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Moore v. California Dep't of Corrections and Rehabilitation


July 16, 2010


The opinion of the court was delivered by: Sandra M. Snyder United States Magistrate Judge


(Doc. 1)

Screening Order

Plaintiff Candy Q. Moore, proceeding pro se, filed a six-count complaint for damages on June 28, 2010, alleging eight claims arising from discrimination and other wrongful actions relating to her employment as a registry nurse at Valley State Prison for Women, Chowchilla, California. This matter has been referred to the magistrate judge pursuant to 28 U.S.C. § 636(b) and Local Rules 72-302 and 72-304.

I. Screening Requirement

A court has inherent power to control its docket and the disposition of its cases with economy of time and effort for both the court and the parties. Landis v. North American Co., 299 U.S. 248, 254-55 (1936); Ferdik v. Bonzelet, 963 F.2d 1258, 1260 (9th Cir.), cert. denied, 506 U.S. 915 (1992). Accordingly, this Court screens all complaints filed by plaintiffs in propria persona to ensure that the action is not frivolous or malicious, that the actions states a claim upon which relief may be granted, and that the complaint does not seek monetary relief from a defendant who is immune from such relief.

II. Factual and Procedural Background

Beginning in April 2007, Plaintiff worked as a registry contract nurse at Valley State Prison for Women. Although Plaintiff performed her job responsibilities in "an exemplary manner," Defendant Charles Funch regularly mistreated her, demonstrating racism and gender discrimination. When Plaintiff complained to her supervisor and to the Supplemental Health Care ("SHC") scheduling manager, she was directed to keep quiet since she was a temporary contract worker and Funch was a state employee.

On August 30, 2007, Funch activated his state-issued personal alarm against Plaintiff to prevent her from conducting inmate/patient care. CDCR never notified SHC, as required by their contract. When Plaintiff advised SHC of the incident, it advised her that others had complained about Funch. Defendant Walter Miller had previous notice of Funch's disciplinary problems. Nonetheless, Defendant Curtis Mangrum never interviewed Plaintiff about her allegations nor advised her of her legal or civil rights. SHC did not contact CDCR, although its contract required it to do so.

On September 5, 2007, Funch informed an unidentified supervisor that Plaintiff "was lazy and constantly complaining about the work load."

On September 5, 2007, Defendant Martin received a memo from an unidentified supervisor regarding the alarm incident, which reported Funch's bad behavior, negative attitude, constant yelling, and lying during the investigation.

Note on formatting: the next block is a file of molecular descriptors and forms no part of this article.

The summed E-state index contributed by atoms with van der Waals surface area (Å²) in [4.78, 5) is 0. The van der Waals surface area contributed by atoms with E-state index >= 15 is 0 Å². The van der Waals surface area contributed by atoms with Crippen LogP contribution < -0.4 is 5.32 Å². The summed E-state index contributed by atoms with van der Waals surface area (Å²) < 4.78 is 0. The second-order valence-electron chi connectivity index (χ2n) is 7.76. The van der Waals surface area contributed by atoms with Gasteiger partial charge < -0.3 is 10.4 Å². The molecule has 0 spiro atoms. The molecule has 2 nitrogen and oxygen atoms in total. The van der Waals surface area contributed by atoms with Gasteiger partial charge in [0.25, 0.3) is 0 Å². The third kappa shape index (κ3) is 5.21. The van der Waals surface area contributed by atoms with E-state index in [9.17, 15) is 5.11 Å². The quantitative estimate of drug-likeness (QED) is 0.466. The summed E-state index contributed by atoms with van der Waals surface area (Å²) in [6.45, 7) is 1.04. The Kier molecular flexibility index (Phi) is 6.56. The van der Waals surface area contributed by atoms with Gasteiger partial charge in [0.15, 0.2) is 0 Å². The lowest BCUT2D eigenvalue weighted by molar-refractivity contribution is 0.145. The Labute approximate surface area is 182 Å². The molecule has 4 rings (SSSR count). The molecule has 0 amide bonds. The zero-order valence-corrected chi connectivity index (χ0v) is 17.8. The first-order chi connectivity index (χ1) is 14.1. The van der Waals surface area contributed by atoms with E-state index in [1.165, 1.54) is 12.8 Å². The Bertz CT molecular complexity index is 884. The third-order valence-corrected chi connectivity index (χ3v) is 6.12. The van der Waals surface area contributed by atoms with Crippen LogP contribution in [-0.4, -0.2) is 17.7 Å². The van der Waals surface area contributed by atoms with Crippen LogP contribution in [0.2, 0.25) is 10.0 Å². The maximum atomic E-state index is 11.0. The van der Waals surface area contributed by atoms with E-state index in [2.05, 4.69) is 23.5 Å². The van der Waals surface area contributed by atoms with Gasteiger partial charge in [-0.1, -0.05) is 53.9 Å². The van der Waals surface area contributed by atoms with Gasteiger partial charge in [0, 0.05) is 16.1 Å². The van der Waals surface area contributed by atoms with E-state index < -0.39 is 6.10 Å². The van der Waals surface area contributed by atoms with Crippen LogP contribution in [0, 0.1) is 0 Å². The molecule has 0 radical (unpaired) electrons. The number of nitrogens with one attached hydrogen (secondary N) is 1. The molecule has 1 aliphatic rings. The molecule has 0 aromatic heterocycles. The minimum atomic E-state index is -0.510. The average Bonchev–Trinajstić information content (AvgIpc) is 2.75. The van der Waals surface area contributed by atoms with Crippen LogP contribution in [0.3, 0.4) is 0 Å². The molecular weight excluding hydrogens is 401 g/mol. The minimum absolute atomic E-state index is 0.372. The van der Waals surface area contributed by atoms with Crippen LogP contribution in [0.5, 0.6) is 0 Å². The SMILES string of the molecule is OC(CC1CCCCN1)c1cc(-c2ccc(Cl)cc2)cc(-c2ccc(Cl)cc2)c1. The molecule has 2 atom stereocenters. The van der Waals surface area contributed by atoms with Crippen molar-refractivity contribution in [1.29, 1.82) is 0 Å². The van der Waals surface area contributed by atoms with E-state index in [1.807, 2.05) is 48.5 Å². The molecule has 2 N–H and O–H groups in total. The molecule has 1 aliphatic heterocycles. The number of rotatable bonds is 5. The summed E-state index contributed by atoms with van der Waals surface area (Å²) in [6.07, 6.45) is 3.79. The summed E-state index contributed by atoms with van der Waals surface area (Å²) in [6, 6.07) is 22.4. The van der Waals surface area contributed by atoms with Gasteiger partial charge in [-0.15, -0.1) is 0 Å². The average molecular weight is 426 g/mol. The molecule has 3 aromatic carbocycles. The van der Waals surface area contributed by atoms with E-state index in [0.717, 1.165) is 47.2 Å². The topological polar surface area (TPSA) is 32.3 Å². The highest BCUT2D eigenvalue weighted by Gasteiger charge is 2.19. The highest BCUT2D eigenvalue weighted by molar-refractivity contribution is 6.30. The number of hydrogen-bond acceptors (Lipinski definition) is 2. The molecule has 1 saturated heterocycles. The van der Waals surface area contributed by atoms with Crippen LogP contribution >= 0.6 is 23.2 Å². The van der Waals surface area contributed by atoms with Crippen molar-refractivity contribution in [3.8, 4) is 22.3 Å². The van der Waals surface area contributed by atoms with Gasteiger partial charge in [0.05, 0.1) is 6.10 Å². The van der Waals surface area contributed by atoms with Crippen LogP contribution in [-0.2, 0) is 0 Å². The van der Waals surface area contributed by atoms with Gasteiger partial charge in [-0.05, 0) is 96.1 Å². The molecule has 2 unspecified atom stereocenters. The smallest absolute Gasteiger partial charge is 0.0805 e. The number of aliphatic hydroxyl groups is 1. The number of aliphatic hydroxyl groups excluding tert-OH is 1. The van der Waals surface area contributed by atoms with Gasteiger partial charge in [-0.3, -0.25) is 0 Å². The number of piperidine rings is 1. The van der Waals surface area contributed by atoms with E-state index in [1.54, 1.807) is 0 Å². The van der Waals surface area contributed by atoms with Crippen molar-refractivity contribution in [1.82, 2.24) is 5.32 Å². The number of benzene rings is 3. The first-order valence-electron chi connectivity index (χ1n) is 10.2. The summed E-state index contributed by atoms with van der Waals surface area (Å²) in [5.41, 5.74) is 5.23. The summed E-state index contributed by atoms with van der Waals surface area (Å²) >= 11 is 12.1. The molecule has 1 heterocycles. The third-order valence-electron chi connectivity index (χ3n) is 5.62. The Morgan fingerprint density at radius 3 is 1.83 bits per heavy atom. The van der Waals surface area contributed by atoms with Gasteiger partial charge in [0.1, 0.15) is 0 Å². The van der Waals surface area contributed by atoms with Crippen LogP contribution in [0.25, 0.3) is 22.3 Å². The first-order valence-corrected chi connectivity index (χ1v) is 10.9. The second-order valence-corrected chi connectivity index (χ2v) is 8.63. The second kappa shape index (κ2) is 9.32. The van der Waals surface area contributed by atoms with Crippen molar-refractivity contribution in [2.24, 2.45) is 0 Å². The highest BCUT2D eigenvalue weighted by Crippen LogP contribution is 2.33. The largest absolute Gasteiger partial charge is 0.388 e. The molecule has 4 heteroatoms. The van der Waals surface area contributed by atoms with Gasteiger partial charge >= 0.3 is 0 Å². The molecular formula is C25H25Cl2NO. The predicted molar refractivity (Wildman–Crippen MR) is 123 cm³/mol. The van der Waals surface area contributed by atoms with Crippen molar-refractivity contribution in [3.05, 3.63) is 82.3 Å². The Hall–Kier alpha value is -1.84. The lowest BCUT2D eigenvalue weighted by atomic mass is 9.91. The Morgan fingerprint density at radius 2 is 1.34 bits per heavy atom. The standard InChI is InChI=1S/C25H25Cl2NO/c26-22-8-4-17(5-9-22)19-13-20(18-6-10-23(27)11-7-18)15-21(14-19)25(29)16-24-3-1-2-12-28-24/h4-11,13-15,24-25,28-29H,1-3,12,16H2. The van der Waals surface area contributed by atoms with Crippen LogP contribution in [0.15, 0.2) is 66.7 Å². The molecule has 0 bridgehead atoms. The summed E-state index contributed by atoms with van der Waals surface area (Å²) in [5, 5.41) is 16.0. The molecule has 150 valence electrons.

On October 15, 2007, Funch advised Mangrum that he refused to work with Plaintiff. Beginning on October 16, 2007, Funch repeatedly telephoned his union representative, seeking to have Plaintiff fired. On October 17 and 21, 2007, Funch "bad mouth[ed]" Plaintiff to co-workers, telling them that Plaintiff was lazy, a liar, and had cost him overtime. Funch told Mangrum that "he would not stop until [P]laintiff was fired." On October 22, 2007, Defendant Judy Tucker prohibited Plaintiff from working in the B-yard medical clinic but did not notify SHC as required by contract.

On November 11, 2007, Defendant Marihelen Afonso assigned Plaintiff to a different schedule without warning. Afonso changed no other nurse's schedule nor notified SHC. On November 27, 2007, Defendant Tucker called Plaintiff's residence regarding her October 22, 2007 memo.

Funch filed a grievance against Plaintiff on November 29, 2007, seeking to have her fired. Mangrum, Tucker, and Defendant Dr. Daun Martin granted the grievance but did not notify SHC.

Meanwhile, Funch, who was a probationary employee, was repeatedly disciplined for inappropriate behavior and garnered over 100 (or 900) inmate complaints. Funch was fired in 2008 without passing his probationary period.

On January 4, 2008, Afonso and Tucker accused Plaintiff of threatening them. CDCR notified SHC but never interviewed Plaintiff as required by CDCR policies and procedures. SHC did not interview Plaintiff either. CDCR convened a threat committee meeting on January 8, 2008 without notifying Plaintiff or SHC.

On February 14, 2008, Plaintiff filed a discrimination complaint against Defendants with the California Department of Fair Employment and Housing ("CDFEH"), which issued a right-tosue letter and forwarded Plaintiff's complaint to the Equal Employment Opportunity Commission ("EEOC"). EEOC issued a right-to-sue letter on February 25, 2008, and forwarded the complaint to the Department of Justice on March 30, 2010. The Department of Justice issued a right-to-sue letter on April 14, 2010.

SHC terminated Plaintiff's employment as a result of her filing an EEOC complaint against Defendants.

III. Pleading Standards